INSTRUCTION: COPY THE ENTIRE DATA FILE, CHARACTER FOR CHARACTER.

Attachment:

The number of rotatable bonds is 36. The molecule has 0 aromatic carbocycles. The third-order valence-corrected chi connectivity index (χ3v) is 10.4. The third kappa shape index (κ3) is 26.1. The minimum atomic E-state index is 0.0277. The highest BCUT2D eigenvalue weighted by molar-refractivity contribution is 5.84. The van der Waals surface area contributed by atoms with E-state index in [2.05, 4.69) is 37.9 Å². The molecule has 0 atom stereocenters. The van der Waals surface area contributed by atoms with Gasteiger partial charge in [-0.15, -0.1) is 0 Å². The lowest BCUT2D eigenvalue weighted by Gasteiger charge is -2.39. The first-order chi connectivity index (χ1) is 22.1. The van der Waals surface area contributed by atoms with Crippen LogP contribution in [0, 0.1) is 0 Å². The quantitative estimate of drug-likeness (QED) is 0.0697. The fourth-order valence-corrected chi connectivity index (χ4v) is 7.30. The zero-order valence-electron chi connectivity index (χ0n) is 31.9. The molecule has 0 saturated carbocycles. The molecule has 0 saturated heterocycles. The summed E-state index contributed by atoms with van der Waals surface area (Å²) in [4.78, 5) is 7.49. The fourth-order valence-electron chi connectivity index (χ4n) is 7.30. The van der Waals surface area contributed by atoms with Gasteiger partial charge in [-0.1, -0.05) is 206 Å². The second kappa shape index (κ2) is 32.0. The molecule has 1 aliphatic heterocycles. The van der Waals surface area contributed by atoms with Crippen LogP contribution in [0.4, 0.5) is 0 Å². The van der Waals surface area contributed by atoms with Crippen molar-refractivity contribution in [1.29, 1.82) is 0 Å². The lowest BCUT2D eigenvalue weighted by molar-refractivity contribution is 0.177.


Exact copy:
The number of rotatable bonds is 36. The molecule has 0 aromatic carbocycles. The third-order valence-corrected chi connectivity index (χ3v) is 10.4. The third kappa shape index (κ3) is 26.1. The minimum atomic E-state index is 0.0277. The highest BCUT2D eigenvalue weighted by molar-refractivity contribution is 5.84. The van der Waals surface area contributed by atoms with E-state index in [2.05, 4.69) is 37.9 Å². The molecule has 0 atom stereocenters. The van der Waals surface area contributed by atoms with Gasteiger partial charge in [-0.15, -0.1) is 0 Å². The lowest BCUT2D eigenvalue weighted by Gasteiger charge is -2.39. The first-order chi connectivity index (χ1) is 22.1. The van der Waals surface area contributed by atoms with Crippen LogP contribution in [0, 0.1) is 0 Å². The quantitative estimate of drug-likeness (QED) is 0.0697. The fourth-order valence-corrected chi connectivity index (χ4v) is 7.30. The zero-order valence-electron chi connectivity index (χ0n) is 31.9. The molecule has 0 saturated carbocycles. The molecule has 0 saturated heterocycles. The summed E-state index contributed by atoms with van der Waals surface area (Å²) in [4.78, 5) is 7.49. The fourth-order valence-electron chi connectivity index (χ4n) is 7.30. The van der Waals surface area contributed by atoms with Gasteiger partial charge in [-0.1, -0.05) is 206 Å². The second kappa shape index (κ2) is 32.0. The molecule has 1 aliphatic heterocycles. The van der Waals surface area contributed by atoms with Crippen LogP contribution in [0.4, 0.5) is 0 Å². The van der Waals surface area contributed by atoms with Crippen molar-refractivity contribution in [1.29, 1.82) is 0 Å². The lowest BCUT2D eigenvalue weighted by molar-refractivity contribution is 0.177.